[00:37:11] And will doctors trust that or do they need to see every aspect of how that data was derived before they will trust it and be able to take take action on it. And there’s, there’s a lot of cases to be made. IBM Watson being the biggest. We’ve had a couple of [00:37:30] missteps with regard to data in the clinical workflow.
[00:37:33] And we have a trust gap to really fill. And I think that’s one of the reasons you take a startup like this and you focused it on research because you can Yeah, there’s a bunch of different ways that you can address any data gaps or data quality issues along the way. If it’s being used for research, as opposed to real-time delivery of care.
[00:37:54] Ed Ricks: [00:37:54] Right. No, I agree with that. I think ultimately physicians will trust. I mean, we’ve sort of landed [00:38:00] on evidence-based order sets. It took some effort to get away from 20 different specified order sets down to one or two or three, perhaps as you go through medical staffs. And so this to me doesn’t seem a lot different other than the fact that order sets going to differ for patient a versus patient B versus patient C based upon what the evidence and the insights are driven from it.
[00:38:22] Bill Russell: [00:38:22] Ed I want to thank you for doing a whole show where we only marginally talked about cybersecurity. It feels like every show I do now is [00:38:30] really focusing on cybersecurity and we have risk management cybersecurity. We had that short conversation earlier on, but it is such a top of mind topic. So many news stories out there right now around cybersecurity. We end up talking about those a lot so.
[00:38:44] Ed Ricks: [00:38:44] It is super relevant for sure.
[00:38:46] Bill Russell: [00:38:46] It’s super, it’s super relevant. Yeah. You’ll come on a little later, maybe in a few more weeks. What topics do you think are going to be hot over the next couple of months? We have HIMSS coming up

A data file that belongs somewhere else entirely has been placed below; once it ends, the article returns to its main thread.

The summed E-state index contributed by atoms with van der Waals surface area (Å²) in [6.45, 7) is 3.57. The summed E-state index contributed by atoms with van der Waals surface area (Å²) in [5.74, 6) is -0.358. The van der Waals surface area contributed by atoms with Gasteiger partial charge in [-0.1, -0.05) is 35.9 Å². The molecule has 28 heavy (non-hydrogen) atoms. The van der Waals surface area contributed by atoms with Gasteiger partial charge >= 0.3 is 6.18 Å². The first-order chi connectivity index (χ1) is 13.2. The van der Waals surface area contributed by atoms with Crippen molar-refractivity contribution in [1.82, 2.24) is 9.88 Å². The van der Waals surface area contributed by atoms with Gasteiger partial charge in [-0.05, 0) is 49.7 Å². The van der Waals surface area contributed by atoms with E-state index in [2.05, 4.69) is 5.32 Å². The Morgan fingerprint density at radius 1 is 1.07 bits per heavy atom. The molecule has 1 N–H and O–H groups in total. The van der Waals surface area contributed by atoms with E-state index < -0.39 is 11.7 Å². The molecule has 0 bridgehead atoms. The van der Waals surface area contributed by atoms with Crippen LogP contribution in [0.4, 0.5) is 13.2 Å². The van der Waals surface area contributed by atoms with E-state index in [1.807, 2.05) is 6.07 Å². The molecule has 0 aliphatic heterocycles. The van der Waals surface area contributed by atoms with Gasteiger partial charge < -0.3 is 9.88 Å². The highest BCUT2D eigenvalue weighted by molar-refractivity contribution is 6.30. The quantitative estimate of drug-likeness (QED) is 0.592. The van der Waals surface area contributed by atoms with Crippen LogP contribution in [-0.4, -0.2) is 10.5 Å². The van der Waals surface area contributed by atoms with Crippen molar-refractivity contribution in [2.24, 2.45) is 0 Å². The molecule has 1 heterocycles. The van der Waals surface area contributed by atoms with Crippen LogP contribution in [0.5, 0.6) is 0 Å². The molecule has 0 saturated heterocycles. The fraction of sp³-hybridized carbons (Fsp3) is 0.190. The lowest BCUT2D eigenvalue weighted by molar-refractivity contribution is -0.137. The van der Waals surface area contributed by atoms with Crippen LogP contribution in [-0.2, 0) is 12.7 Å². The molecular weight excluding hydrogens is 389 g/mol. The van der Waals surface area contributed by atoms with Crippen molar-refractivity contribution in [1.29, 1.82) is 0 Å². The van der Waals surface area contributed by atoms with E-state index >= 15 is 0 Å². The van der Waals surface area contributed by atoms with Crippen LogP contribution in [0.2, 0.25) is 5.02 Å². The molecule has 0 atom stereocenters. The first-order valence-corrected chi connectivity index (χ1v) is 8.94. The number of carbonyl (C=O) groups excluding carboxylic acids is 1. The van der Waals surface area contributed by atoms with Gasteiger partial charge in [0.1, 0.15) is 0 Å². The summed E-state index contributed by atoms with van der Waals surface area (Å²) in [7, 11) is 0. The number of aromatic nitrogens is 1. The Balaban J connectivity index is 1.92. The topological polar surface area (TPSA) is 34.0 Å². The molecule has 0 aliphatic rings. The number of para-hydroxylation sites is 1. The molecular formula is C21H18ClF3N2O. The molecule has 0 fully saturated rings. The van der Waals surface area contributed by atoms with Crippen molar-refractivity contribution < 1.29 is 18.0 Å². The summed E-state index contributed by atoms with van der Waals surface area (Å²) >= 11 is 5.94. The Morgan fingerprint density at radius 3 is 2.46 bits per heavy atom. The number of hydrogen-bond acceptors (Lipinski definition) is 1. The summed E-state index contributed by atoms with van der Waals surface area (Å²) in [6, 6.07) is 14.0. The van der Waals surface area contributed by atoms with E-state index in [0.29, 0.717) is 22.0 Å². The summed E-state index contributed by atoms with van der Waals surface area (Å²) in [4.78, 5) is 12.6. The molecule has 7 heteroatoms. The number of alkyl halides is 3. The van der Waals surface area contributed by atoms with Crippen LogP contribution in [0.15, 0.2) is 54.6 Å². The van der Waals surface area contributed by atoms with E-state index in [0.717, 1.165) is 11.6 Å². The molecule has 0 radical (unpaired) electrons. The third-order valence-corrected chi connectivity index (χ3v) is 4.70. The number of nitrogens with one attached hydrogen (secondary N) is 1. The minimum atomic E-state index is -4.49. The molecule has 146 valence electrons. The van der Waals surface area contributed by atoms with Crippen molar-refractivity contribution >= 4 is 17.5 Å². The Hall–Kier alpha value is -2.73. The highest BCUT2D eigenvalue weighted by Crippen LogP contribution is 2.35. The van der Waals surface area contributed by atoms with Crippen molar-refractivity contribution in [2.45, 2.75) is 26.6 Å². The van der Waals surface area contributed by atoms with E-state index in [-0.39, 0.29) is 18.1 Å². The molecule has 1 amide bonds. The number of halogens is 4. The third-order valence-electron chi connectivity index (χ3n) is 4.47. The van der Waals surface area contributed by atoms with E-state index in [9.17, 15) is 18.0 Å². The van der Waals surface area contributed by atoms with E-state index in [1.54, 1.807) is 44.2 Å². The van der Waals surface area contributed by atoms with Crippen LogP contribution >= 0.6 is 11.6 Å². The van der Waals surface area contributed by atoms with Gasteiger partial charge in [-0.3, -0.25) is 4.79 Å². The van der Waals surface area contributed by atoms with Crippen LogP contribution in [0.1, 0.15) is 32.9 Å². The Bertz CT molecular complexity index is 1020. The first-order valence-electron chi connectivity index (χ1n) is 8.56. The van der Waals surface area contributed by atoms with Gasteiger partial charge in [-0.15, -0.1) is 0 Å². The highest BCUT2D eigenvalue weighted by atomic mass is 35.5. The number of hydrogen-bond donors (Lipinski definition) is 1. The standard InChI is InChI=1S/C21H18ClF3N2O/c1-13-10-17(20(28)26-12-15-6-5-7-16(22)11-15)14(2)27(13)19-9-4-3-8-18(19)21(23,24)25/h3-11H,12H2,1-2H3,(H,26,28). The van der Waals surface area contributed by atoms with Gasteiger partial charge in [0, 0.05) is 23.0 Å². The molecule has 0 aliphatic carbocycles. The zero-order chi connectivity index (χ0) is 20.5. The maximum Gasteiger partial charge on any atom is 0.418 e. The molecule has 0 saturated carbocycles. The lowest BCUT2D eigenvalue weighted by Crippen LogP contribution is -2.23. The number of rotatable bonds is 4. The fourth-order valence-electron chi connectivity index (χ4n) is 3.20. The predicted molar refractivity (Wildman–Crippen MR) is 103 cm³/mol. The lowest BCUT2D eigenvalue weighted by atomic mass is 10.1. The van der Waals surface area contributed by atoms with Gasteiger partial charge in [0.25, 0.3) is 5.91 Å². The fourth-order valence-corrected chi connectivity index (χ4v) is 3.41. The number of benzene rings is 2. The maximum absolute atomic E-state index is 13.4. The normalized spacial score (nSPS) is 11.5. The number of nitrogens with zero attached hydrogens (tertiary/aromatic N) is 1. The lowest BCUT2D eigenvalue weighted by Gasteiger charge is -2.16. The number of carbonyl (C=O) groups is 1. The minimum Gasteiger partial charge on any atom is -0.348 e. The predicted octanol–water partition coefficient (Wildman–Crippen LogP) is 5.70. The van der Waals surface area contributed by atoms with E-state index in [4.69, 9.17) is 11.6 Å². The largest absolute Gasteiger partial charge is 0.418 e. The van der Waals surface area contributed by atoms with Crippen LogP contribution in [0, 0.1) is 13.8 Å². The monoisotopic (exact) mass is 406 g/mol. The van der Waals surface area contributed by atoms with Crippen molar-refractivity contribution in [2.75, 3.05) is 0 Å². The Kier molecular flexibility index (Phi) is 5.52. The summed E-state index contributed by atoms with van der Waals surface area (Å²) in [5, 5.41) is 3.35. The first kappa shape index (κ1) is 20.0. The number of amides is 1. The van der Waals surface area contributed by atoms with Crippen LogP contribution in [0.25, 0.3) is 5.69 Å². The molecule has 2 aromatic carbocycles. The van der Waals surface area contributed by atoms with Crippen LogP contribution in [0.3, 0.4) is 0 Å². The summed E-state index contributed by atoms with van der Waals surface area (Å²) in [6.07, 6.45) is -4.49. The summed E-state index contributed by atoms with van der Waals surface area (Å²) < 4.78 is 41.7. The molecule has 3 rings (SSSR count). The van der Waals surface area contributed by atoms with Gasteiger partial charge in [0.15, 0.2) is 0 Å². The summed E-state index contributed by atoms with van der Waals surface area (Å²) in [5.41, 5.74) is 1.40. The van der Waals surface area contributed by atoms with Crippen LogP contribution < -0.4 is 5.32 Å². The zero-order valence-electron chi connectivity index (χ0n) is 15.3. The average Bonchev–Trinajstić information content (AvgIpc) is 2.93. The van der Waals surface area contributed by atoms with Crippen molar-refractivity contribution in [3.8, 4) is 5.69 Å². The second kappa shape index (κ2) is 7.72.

[00:38:58]Ed Ricks: [00:38:58] I was just going to say, I’m [00:39:00] sort of curious to see how HIMSS goes and what if we learn from an industry perspective, much of anything through that other than it’s hot in Vegas in August. I think we all know that going in. So that, that part will get for sure, but I think that’ll be interesting. I am still curious to see how people are actually going to focus their spend over the next couple of years and that’s starting to sort of shape up. And we did address that. At most, a lot of cases of one thing I left out was I think it’s actually reducing [00:39:30] complexity on what they’ve gotten their environment, but still being at a higher level of what they’re good at putting out at the end of the day. And I think that you’ll see that ??.
[00:39:37]Bill Russell: [00:39:37] Yes, I think that’s true. That will be an interesting topic to see where we start to do budgets. Some of the budgets will come in July 1st for a bunch of health systems is their fiscal year. So we’ll start to have conversations with CIOs around where they’re, they’re placing bets as a health system. Some have September end of fiscal years as well. Not as many have [00:40:00] January 1st fiscal years anymore just because closing the books is hard and you don’t really want to be doing it over the month.
[00:40:05] Ed Ricks: [00:40:05] Well, I think a lot of organizations line up with a CMS or the federal government year, which is October 1.
[00:40:11]Bill Russell: [00:40:11] Yeah we did July. It was just easier to get resources to work on the books and get all that stuff done. Always a pleasure to have you on the show. Thanks. Thanks for coming on.
[00:40:20] Ed Ricks: [00:40:20] Great talk to you soon.
[00:40:22]Bill Russell: [00:40:22] What a great discussion. If you know someone that might benefit from our channel, from these kinds of discussions, please forward them a note, perhaps your [00:40:30] team, your staff. I know if I were a CIO today, I would have every one of my team members listening to this show. It’s conference level value every week. They can subscribe on our website thisweekhealth.com or they can go wherever you listen to podcasts, Apple, Google, Overcast, which is what I use, Spotify, Stitcher. You name it. We’re out there. They can find us. Go ahead. Subscribe today. Send a note to someone and have them subscribe as well. We want to thank our channel sponsors who are investing in our mission to develop the next generation of health IT leaders. [00:41:00] Those are VMware, Hill-Rom, StarBridge Advisers, Aruba and McAfee. Thanks for listening. That’s all for now.